After successfully growing your startup to 50 employees, finding decent product-market fit and cultivating a strong culture, you now have your sights set on scaling.
This is a crucial stage in the expansion of any company, with a particular focus on hiring specialists and filling out your senior leadership team.
But how do you sustain the energised, entrepreneurial spirit of a startup while you grow beyond 50 employees? Who should you be looking to hire — and when?
When should you hire after Series A?
Startups should maintain a continuous phase of hiring, rather than approaching it in waves, says Andreas Goeldi, partner at Germany-based VC b2venture. He reasons that it takes time to find the right people and that digesting a lot of hires at the same time is challenging.
This is echoed by Andreas Mjelde, cofounder of B2B payment fintech Two, which raised an €18m Series A in March this year from investors including Sequoia and LocalGlobe. “At Two, we don’t think you should have a very strong start and stop on recruiting,” says Mjelde. Have a steady hiring plan and start the hiring you think you’ll need to do after Series A before you actually land it, he advises.
What do you need to think about when hiring?
“If you move into Series A territory, you’re starting to steer your company towards growth, and you should have a pretty good understanding of what you want to do and who you want to bring on board,” says Jeroen Arts, a partner at European VC Speedinvest.
Arts has three tips for hiring after Series A:
- Good understanding of organisational gaps — map out the key qualities missing in the organisation and work out how to prioritise the order in which they’re filled;
- Clear definitions of roles and responsibilities — as you hire more specialists, clearly delineate roles for everyone in the organisation;
- Upgrade HR processes — from structuring your hiring funnel to thinking about compensation, promotion and career paths.
Julie Cosson Jensen, head of people at agritech startup Agreena, which raised a €46m Series B in March this year, stresses the importance of first looking at your “must-win battles” and establishing talent gaps.
She also warns against over-hiring. “It’s important to keep a company-wide mindset at this stage of growth,” Jenson says. “Things have to move fast and therefore there is a tendency of looking at the hiring plan in a siloed way, which can result in a confusion of responsibilities between functions, as well as inefficiencies and duplications.”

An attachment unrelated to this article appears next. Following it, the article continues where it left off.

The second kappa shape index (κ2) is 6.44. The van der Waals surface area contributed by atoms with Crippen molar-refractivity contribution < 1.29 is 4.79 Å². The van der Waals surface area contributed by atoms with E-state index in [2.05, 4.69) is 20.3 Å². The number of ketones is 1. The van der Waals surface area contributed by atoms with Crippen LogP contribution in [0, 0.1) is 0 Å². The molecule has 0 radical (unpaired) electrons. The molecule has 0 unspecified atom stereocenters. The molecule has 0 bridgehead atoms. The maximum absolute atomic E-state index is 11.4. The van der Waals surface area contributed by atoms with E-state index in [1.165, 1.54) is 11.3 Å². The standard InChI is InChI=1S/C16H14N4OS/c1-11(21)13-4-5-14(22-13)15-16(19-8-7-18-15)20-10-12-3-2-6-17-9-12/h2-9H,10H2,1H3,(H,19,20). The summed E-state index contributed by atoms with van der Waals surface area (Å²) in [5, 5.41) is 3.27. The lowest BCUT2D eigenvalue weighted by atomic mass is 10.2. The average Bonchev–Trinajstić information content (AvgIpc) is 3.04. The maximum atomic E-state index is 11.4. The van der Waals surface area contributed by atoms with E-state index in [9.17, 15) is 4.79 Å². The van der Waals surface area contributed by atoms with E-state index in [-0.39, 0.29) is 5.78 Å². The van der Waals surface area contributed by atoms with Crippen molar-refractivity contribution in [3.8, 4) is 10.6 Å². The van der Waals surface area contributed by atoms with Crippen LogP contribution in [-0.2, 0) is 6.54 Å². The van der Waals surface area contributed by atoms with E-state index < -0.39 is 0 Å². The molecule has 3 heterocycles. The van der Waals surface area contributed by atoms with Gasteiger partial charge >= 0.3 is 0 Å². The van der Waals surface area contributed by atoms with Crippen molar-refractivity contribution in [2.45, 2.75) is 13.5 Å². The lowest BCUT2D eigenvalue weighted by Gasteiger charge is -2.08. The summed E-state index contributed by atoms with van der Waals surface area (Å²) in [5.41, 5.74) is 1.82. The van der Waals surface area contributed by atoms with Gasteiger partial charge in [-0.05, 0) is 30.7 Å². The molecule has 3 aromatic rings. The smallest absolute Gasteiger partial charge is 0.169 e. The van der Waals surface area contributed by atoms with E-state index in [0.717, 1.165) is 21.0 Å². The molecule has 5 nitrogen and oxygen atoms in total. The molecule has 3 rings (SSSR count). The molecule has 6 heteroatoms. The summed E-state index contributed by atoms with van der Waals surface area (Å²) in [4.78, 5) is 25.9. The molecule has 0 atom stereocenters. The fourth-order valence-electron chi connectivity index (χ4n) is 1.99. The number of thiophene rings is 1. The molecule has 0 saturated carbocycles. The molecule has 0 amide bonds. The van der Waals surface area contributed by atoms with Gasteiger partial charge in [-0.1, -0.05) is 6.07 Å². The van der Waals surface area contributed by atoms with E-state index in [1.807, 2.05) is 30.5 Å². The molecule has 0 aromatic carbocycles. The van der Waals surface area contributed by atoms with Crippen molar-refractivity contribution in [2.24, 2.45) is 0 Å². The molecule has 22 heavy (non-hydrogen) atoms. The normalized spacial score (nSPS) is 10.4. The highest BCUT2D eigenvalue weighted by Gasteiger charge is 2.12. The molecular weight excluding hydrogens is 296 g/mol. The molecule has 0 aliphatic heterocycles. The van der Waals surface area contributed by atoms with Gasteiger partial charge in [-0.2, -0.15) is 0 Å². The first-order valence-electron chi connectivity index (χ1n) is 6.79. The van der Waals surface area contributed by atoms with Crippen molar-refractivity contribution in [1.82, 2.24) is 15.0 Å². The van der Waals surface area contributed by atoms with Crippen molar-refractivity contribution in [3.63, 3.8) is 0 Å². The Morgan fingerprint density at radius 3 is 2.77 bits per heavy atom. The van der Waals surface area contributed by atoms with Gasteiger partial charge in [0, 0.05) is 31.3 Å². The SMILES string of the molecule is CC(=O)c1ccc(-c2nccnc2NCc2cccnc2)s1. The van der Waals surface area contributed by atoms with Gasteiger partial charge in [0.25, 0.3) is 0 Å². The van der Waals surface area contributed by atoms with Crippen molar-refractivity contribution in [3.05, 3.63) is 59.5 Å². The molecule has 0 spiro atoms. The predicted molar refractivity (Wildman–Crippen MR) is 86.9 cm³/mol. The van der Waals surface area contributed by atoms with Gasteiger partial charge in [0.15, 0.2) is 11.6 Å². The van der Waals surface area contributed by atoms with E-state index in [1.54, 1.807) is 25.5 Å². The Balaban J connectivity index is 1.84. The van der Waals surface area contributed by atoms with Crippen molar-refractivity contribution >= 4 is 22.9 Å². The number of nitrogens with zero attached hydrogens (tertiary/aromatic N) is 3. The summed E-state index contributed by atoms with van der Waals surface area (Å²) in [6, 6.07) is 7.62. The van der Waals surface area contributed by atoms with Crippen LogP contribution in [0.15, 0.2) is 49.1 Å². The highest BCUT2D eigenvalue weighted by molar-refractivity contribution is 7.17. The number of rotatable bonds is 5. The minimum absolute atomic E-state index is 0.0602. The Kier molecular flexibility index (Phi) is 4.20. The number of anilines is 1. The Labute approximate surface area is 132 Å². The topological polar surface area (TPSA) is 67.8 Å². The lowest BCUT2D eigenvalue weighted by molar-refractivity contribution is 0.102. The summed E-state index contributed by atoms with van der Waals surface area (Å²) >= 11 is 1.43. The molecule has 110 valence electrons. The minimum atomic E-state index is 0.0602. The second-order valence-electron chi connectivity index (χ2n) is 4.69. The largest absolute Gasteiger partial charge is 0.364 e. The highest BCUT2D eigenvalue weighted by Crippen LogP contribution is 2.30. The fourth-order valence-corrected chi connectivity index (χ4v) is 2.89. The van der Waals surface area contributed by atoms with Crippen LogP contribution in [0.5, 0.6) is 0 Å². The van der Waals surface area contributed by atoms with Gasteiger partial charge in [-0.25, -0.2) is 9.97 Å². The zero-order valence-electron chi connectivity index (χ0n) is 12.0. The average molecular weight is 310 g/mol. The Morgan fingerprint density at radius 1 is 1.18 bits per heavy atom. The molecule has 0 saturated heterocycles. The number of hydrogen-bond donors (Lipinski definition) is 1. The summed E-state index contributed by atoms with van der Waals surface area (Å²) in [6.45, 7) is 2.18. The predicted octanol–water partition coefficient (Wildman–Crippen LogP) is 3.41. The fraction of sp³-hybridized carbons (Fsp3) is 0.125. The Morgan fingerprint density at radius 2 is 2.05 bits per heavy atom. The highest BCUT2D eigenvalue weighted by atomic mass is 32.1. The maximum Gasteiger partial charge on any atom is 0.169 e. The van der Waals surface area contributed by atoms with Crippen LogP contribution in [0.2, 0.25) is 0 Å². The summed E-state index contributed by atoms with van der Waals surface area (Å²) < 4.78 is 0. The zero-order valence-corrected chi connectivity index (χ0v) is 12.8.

Lastly, ask yourself what skills will be required for the role in six months' time, as “by the time you’ve recruited and onboarded that person, your needs will have evolved due to your pace of growth,” Jenson says.
Priority roles after raising Series A funding
Priority roles will vary slightly depending on the stage of the startup and the industry.
One of the key shifts from seed to beyond Series A is the increasing specialisation of hires. At this stage, most of the functions are set up but lack depth, says Arts. Prior to this, most teams consist of skilled generalists: “Typical Swiss-army-knife profiles.”
“After Series A, you start to bring on much more experienced and specialised team members who can bring marketing, product or tech to the next level,” he adds.
Whatever the industry, there’s usually a focus on sales and marketing. “An experienced sales lead is often the first addition, because a Series A startup typically has a decent product-market fit, they’ve proven that there’s an audience for the product, but they don’t necessarily have a repeatable sales engine,” says Goeldi. “Finding an experienced sales leader who can build that is the most important hire from my point of view. That’s what moves the needle most quickly.”
Two prioritised engineering, product development and data science after raising its seed round, Mjelde says, but that has changed since raising Series A funding. "Above all more people are coming in with sales and marketing experience, and also operational scaling experience. Those are the three main types of roles we’re now looking to hire," he says.
Jenson also highlights corporate functions, particularly in finance and talent acquisition: “They are critical enablers of growth, as well as guardians of some critical internal processes, which you will need to start professionalising at this stage, particularly in order to secure a Series B round.”
Thinking about the senior leadership team
The period after raising your Series A is the best time to add senior leadership talent, according to Goeldi. Who you hire will depend on your talent profile as a founder and what skills you already have on the team. Most tech-facing startups will have strong product and engineering teams by this stage.
Senior hires usually fall into three areas:
- Experienced sales lead (VP of sales, maybe a CMO);
- Product and engineering (one of the cofounders may have been CTO up to this point; might hire a VP of engineering);
- Finance and operations (startups are often quite understaffed here pre-Series A; CFO or VP of finance).
Mjelde says that "there's no better time for finding great C-suite hires than early stage", adding that "they can be incentivised, take on founder roles or be the founding hire of function X".